The period of pregnancy and maternity leave is a ‘specially protected period’ under Irish employment legislation and EU law, with women protected under the Employment Equality Acts and the Maternity Protection Acts.

These protections include maternity leave rights, right to time off for pre-natal care and entitlement to return to her job or equivalent post on terms and conditions no less favourable than what she had pre-pregnancy.

Other legislation obliges employers to look to the health and safety of a pregnant employee.

This means assessing the workplace for hazards posing a risk to expectant mum and her unborn child.

If a particular hazard can’t be removed, the Maternity Protection Acts provide that the employee may be placed on health and safety leave.

A July 2015 survey of more than 300 pregnant women found 80% reporting that their employer doesn’t offer opportunities to work remotely and 63% felt their employer doesn’t have favourable conditions for working mothers.

Kieran Sludds, senior inspector with the Health and Safety Authority, says the 2007 Safety, Health and Welfare at Work legislation requires employers to ensure pregnant, post-natal and breastfeeding employees are able to lie down to rest in appropriate conditions.

Some jobs are obviously tougher than others for pregnant workers.

Hairdressers and teachers on their feet all day, Gardaí and nurses at the frontline of emergency and crisis situations, have it hard, particularly if their pregnancy isn’t smooth sailing physically and emotionally.

Sludds says if a doctor certifies the pregnant employee shouldn’t work at night between 11pm-6am, the employer must transfer her to day work or if this isn’t possible facilitate her taking health and safety leave.

Phil Ní Sheaghdha, director of industrial relations with the Irish Nurses and Midwives Organisation, says 99% of nurses and midwives are female and a large proportion of childbearing age — they make up one-third of the total healthcare workforce.

Within the field there are plenty of risks to pregnant workers and their unborn babies — heavy lifting, exposure to infectious diseases, exposure to anaesthetic gases for theatre nurses or having to wear a very heavy lead apron if you work in x-ray.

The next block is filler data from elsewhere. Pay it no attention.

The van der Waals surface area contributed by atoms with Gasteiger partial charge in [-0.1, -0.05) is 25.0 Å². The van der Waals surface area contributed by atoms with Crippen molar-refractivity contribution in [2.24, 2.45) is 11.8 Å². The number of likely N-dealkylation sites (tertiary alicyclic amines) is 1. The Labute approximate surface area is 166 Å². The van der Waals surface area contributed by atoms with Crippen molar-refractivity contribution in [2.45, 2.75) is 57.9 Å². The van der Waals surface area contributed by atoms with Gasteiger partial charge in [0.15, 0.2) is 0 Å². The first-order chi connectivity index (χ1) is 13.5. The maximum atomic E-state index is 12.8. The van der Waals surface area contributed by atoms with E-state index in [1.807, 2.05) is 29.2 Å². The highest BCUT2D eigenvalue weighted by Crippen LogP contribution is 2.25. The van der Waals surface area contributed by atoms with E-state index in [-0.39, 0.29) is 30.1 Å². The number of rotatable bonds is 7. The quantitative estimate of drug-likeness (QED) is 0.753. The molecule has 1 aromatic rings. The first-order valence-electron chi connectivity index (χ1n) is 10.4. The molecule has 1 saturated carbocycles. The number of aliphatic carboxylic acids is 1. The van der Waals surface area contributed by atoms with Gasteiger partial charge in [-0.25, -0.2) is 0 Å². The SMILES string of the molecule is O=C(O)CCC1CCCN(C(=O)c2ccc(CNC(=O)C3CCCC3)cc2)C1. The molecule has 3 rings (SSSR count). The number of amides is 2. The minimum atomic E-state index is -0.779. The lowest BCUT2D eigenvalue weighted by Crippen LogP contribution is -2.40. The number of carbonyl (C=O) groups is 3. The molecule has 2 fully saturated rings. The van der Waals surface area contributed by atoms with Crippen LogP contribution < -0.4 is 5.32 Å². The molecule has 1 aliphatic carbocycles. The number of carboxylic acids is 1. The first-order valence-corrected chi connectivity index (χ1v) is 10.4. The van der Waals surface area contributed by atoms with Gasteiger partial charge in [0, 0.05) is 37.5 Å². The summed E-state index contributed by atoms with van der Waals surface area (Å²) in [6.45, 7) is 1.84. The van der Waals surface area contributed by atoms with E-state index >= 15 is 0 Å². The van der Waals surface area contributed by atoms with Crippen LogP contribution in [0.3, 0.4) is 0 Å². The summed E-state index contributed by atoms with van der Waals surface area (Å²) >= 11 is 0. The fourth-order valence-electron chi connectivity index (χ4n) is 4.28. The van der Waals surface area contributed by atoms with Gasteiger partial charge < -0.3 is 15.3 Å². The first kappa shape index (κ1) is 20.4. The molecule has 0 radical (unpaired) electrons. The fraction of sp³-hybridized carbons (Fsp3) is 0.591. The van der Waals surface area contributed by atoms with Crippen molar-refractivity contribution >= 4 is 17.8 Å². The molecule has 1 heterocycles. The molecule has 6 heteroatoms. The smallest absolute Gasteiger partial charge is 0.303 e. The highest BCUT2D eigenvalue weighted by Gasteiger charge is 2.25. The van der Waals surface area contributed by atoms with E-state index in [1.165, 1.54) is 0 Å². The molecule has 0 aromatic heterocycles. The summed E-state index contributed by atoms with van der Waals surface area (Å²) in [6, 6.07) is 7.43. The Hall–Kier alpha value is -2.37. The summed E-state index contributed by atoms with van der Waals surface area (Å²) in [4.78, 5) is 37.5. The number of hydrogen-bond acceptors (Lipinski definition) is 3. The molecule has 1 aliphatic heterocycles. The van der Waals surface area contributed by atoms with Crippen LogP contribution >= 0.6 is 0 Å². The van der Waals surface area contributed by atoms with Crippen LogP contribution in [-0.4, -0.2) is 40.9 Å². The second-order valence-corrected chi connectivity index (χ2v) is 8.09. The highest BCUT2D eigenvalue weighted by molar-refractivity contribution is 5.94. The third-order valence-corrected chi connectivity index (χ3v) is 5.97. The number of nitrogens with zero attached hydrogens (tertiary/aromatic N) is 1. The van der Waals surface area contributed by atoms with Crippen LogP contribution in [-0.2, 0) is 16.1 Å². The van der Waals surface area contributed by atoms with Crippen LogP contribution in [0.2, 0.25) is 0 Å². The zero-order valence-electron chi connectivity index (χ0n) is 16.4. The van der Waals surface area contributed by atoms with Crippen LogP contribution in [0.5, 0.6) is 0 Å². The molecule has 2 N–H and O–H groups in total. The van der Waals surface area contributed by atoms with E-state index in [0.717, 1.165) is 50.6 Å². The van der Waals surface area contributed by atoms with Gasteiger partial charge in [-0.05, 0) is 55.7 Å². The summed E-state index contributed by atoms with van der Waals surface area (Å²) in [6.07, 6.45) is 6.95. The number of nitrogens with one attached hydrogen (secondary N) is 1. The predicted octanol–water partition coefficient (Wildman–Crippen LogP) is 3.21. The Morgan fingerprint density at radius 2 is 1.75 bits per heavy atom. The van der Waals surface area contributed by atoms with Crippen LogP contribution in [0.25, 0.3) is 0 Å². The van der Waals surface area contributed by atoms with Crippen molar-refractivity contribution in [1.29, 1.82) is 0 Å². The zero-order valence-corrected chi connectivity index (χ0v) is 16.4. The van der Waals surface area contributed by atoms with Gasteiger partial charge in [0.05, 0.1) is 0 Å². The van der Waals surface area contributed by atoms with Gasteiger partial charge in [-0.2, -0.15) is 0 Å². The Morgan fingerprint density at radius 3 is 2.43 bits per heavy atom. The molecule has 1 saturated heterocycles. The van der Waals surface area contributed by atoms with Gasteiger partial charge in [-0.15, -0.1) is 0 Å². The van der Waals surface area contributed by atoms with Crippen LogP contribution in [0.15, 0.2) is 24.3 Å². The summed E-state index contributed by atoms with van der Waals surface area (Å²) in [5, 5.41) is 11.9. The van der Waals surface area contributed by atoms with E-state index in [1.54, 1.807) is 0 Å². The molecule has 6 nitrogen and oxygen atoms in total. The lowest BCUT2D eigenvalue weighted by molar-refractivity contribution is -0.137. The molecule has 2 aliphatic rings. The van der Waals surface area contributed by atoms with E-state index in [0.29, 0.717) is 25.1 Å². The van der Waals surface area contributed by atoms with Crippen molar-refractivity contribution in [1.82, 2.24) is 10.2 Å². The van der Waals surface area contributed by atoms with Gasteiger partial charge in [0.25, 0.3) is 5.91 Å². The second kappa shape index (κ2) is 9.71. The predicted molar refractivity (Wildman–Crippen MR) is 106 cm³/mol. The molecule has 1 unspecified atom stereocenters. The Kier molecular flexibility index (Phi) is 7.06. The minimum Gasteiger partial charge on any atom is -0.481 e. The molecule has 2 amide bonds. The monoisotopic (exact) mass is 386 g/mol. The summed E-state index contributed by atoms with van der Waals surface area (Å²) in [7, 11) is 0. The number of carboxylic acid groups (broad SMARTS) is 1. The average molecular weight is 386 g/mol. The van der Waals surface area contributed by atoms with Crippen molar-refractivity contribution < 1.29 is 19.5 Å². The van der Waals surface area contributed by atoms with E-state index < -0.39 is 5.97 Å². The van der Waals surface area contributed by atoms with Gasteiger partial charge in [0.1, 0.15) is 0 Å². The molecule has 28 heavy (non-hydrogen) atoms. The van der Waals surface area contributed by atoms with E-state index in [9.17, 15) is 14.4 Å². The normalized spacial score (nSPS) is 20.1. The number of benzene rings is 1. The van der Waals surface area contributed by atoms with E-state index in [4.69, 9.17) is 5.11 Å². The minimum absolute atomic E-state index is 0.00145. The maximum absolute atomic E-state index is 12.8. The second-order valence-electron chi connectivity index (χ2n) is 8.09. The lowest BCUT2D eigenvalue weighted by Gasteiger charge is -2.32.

“Our members in the main say these big issues are addressed [by employers],” says Ní Sheaghdha.

Of concern though is the regular exposure of pregnant workers to violent, inappropriate behaviour, particularly in A&E.

It has now been agreed (as part of the recently-concluded Emergency Department agreement) that an immediate review of security arrangements be undertaken.

“We’d be placing special emphasis on security arrangements for pregnant workers,” says Ní Sheaghdha.

Another big concern is lack of replacement of women on maternity leave.

“In a busy, acute hospital, you’ll have at least one or two staff members from each ward on maternity leave or out on maternity-related illness at any one time.

“This has to be factored into workforce planning and to safe staffing numbers. During the moratorium, maternity leave wasn’t covered, so everybody was left with the same work volume and less staff.”

And bear in mind, says Ní Sheaghdha, that a woman, six months pregnant, who hasn’t yet started her maternity leave, could be one of those working to fill the void created by non-replacement of a colleague on maternity leave.

Alex Kotsos has heard from women on the receiving end of negative comments about their maternity leave: ‘Oh! You’re going to be off for six months? Lucky you, enjoy the break!’

Such lack of understanding packs a big punch when the woman knows she won’t be replaced during maternity leave: “They know there’s pressure on fewer staff to do their piece of work.

"It can cause huge pressure on them before they take their leave,” says O’Connor.

“Women with difficult pregnancies, conscious of taking a longer leave and sick leave, really feel under pressure.”

Dr Kara McGann, senior labour market policy executive with Ibec, says sometimes managers may see only a pregnant woman — rather than a competent professional — and try to protect her during the nine months.

“They can look at a pregnant employee’s projects and workloads and remove her from difficult client interactions, key decisions or challenging work projects.

"It’s well meant but can totally undermine the pregnant employee, she can feel she’s being sidelined and view it as discrimination.”